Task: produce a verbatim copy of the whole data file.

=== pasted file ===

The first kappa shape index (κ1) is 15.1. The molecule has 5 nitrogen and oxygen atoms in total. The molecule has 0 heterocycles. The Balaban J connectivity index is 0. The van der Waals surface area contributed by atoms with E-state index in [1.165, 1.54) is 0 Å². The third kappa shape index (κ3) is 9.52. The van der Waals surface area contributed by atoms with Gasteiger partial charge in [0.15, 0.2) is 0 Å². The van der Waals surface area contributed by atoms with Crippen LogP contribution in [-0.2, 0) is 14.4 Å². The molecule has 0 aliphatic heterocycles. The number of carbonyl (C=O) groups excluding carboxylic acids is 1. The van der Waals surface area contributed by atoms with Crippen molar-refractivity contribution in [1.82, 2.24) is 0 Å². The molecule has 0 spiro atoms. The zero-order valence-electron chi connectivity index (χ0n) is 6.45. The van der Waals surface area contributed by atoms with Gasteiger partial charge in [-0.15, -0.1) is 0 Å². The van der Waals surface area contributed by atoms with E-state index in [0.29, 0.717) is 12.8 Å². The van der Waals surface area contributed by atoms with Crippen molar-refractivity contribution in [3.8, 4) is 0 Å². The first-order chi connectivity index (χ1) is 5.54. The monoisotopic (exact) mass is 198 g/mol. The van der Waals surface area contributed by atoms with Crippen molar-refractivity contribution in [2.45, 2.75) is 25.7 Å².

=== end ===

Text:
The first kappa shape index (κ1) is 15.1. The molecule has 5 nitrogen and oxygen atoms in total. The molecule has 0 heterocycles. The Balaban J connectivity index is 0. The van der Waals surface area contributed by atoms with E-state index in [1.165, 1.54) is 0 Å². The third kappa shape index (κ3) is 9.52. The van der Waals surface area contributed by atoms with Gasteiger partial charge in [0.15, 0.2) is 0 Å². The van der Waals surface area contributed by atoms with Crippen LogP contribution in [-0.2, 0) is 14.4 Å². The molecule has 0 aliphatic heterocycles. The number of carbonyl (C=O) groups excluding carboxylic acids is 1. The van der Waals surface area contributed by atoms with Crippen molar-refractivity contribution in [1.82, 2.24) is 0 Å². The molecule has 0 spiro atoms. The zero-order valence-electron chi connectivity index (χ0n) is 6.45. The van der Waals surface area contributed by atoms with Gasteiger partial charge in [-0.15, -0.1) is 0 Å². The van der Waals surface area contributed by atoms with E-state index in [0.29, 0.717) is 12.8 Å². The van der Waals surface area contributed by atoms with Crippen molar-refractivity contribution in [3.8, 4) is 0 Å². The first-order chi connectivity index (χ1) is 5.54. The monoisotopic (exact) mass is 198 g/mol. The van der Waals surface area contributed by atoms with Crippen molar-refractivity contribution in [2.45, 2.75) is 25.7 Å².